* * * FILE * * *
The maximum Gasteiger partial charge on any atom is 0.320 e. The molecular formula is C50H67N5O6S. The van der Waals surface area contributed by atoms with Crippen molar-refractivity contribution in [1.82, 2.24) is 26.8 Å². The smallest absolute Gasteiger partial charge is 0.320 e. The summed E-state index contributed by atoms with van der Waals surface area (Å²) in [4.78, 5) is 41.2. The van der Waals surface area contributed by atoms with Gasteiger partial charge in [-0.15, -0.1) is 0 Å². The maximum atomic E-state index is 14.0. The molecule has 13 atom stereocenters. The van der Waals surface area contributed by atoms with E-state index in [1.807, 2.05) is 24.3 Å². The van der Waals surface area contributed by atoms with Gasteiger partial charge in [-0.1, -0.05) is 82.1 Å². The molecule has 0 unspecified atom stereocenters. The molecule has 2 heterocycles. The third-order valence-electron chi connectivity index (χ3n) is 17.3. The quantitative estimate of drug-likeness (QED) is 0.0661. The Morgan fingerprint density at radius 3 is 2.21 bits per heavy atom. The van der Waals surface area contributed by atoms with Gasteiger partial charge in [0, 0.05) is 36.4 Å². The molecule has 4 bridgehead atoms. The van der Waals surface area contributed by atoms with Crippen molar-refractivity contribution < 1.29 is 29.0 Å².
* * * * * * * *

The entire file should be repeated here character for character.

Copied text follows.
The maximum Gasteiger partial charge on any atom is 0.320 e. The molecular formula is C50H67N5O6S. The van der Waals surface area contributed by atoms with Crippen molar-refractivity contribution in [1.82, 2.24) is 26.8 Å². The smallest absolute Gasteiger partial charge is 0.320 e. The summed E-state index contributed by atoms with van der Waals surface area (Å²) in [4.78, 5) is 41.2. The van der Waals surface area contributed by atoms with Gasteiger partial charge in [-0.15, -0.1) is 0 Å². The maximum atomic E-state index is 14.0. The molecule has 13 atom stereocenters. The van der Waals surface area contributed by atoms with E-state index in [1.807, 2.05) is 24.3 Å². The van der Waals surface area contributed by atoms with Gasteiger partial charge in [-0.1, -0.05) is 82.1 Å². The molecule has 0 unspecified atom stereocenters. The molecule has 2 heterocycles. The third-order valence-electron chi connectivity index (χ3n) is 17.3. The quantitative estimate of drug-likeness (QED) is 0.0661. The Morgan fingerprint density at radius 3 is 2.21 bits per heavy atom. The van der Waals surface area contributed by atoms with Gasteiger partial charge in [0, 0.05) is 36.4 Å². The molecule has 4 bridgehead atoms. The van der Waals surface area contributed by atoms with Crippen molar-refractivity contribution < 1.29 is 29.0 Å².